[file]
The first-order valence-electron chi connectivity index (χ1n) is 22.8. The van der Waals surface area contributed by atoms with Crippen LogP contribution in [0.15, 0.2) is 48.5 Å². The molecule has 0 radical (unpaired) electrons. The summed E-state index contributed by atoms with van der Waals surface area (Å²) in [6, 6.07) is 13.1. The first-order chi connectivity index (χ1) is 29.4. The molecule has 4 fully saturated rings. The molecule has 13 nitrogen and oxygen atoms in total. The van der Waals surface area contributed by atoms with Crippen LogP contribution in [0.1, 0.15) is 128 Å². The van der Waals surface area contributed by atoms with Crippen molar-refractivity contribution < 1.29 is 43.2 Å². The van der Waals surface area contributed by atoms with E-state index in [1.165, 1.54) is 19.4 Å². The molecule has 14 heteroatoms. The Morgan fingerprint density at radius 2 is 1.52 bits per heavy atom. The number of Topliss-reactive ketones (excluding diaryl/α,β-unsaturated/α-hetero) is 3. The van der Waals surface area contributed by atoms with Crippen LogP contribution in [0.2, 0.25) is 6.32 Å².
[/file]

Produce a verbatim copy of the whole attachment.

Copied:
The first-order valence-electron chi connectivity index (χ1n) is 22.8. The van der Waals surface area contributed by atoms with Crippen LogP contribution in [0.15, 0.2) is 48.5 Å². The molecule has 0 radical (unpaired) electrons. The summed E-state index contributed by atoms with van der Waals surface area (Å²) in [6, 6.07) is 13.1. The first-order chi connectivity index (χ1) is 29.4. The molecule has 4 fully saturated rings. The molecule has 13 nitrogen and oxygen atoms in total. The van der Waals surface area contributed by atoms with Crippen LogP contribution in [0.1, 0.15) is 128 Å². The van der Waals surface area contributed by atoms with Crippen molar-refractivity contribution < 1.29 is 43.2 Å². The van der Waals surface area contributed by atoms with E-state index in [1.165, 1.54) is 19.4 Å². The molecule has 14 heteroatoms. The Morgan fingerprint density at radius 2 is 1.52 bits per heavy atom. The number of Topliss-reactive ketones (excluding diaryl/α,β-unsaturated/α-hetero) is 3. The van der Waals surface area contributed by atoms with Crippen LogP contribution in [0.2, 0.25) is 6.32 Å².